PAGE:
With CSR-H ready, IACS is now looking to the structural safety of large container ships and the dynamic effects that they experience moving through waves as a result of their long, slender hull form. One of the motivators for this came from the Marine Accident Investigation Branch (MAIB) following the MSC Napoli accident investigation. Some recommendations were made to IACS regarding longitudinal strength, whipping dynamic effects, buckling and hull stress monitoring.
“We are not arguing the fact that the safety standard of the ships being designed and classed today is an issue,” says Mr Cazzulo. Considering the statistics, he sees no reason to think that they are below standard. “But what is an IACS area of interest is to verify the standards and to adopt some international requirements that apply equally to ships being designed, built and operated around the world. This is our main scope of activity. Otherwise you may have cases that are specific to a particular ship or rules. Through IACS, we offer an international set of regulations.”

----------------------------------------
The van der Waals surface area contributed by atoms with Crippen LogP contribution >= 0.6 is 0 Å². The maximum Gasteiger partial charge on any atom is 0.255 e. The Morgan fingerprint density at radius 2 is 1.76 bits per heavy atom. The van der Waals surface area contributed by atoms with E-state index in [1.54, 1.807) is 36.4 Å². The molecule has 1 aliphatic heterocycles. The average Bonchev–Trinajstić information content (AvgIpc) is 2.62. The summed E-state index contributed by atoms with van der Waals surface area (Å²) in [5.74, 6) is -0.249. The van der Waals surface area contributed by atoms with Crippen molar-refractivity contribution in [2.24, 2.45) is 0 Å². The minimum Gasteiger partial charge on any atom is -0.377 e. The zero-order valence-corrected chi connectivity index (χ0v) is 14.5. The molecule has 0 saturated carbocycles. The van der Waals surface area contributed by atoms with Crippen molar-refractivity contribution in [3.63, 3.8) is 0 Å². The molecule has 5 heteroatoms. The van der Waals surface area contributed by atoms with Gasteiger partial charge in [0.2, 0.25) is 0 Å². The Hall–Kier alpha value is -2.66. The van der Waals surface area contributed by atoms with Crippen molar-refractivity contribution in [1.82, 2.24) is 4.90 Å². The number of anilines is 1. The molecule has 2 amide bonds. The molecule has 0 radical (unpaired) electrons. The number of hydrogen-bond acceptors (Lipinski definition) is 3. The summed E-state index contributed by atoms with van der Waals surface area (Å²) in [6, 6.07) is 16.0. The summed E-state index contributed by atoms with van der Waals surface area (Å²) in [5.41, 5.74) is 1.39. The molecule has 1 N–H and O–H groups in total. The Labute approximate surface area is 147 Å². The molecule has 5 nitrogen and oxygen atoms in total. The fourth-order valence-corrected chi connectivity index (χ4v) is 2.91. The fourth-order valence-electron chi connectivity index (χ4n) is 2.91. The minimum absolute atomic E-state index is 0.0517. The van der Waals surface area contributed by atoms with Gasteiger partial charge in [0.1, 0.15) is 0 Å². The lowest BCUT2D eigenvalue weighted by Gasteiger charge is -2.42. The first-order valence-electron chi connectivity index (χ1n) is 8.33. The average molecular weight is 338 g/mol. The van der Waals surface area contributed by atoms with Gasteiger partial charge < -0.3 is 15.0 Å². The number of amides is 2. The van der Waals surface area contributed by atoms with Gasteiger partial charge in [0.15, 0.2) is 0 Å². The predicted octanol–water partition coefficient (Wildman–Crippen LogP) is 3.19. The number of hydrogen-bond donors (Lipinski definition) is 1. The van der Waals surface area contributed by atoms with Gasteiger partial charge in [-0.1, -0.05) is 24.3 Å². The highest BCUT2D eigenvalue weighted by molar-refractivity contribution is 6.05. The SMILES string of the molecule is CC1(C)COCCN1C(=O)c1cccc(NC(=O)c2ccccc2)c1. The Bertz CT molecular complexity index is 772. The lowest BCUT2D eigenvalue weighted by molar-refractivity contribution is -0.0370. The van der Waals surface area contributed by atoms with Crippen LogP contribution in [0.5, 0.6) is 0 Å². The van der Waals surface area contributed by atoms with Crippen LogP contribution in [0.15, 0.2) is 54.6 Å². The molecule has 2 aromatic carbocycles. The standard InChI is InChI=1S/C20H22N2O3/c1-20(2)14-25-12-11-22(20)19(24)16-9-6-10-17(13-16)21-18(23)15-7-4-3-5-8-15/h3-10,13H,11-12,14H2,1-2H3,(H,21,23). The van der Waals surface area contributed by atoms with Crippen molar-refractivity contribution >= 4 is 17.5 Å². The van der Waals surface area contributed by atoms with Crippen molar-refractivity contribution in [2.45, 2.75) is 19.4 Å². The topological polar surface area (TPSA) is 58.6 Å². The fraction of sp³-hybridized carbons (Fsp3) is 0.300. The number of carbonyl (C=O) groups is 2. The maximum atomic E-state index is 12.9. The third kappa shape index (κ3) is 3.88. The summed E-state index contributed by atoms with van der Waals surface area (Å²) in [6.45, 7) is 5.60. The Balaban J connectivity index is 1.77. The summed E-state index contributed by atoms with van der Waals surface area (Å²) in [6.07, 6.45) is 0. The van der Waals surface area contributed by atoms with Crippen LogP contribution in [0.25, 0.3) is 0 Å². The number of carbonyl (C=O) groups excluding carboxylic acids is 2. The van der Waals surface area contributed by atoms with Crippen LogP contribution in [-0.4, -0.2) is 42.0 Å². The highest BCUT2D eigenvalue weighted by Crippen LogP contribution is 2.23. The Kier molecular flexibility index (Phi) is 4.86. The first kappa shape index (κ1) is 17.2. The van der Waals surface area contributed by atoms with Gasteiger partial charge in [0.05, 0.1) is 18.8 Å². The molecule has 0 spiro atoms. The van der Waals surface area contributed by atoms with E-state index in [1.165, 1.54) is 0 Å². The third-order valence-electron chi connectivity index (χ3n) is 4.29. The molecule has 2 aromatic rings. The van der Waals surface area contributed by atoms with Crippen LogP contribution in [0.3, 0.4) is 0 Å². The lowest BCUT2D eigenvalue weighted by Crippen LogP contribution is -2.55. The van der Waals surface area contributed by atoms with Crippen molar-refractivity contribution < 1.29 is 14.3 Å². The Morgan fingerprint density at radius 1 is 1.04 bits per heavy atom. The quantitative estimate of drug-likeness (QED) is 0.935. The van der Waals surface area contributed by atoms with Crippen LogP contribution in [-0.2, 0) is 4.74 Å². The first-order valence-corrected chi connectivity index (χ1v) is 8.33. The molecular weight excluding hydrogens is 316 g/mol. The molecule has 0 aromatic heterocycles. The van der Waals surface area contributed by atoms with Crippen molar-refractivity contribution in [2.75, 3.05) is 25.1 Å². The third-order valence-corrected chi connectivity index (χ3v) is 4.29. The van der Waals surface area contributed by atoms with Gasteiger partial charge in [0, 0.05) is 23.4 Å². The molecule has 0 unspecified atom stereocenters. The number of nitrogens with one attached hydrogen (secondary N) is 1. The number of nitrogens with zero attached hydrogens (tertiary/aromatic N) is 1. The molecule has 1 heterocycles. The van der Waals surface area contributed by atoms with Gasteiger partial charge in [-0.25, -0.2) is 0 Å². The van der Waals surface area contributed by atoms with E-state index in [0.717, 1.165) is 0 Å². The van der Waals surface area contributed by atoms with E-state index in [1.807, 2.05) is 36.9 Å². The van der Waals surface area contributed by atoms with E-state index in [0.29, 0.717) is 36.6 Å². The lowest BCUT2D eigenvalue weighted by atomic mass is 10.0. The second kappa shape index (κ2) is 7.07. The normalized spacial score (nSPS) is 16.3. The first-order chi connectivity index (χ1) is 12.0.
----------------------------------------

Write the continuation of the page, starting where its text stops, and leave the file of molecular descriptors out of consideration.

Mr Cazzulo is also aiming to improve the transparency of accidents and incidents and will submit a paper to IMO in 2014 that he hopes will be the result of feedback from class, industry and flag administrations. “There is a wide variety of information in public and private databases that have some of the information, but there is not a harmonised approach. There is not a common definition of the kind of information that is considered to be the most vital for the feedback from these incidents with a view to the future development of regulations.”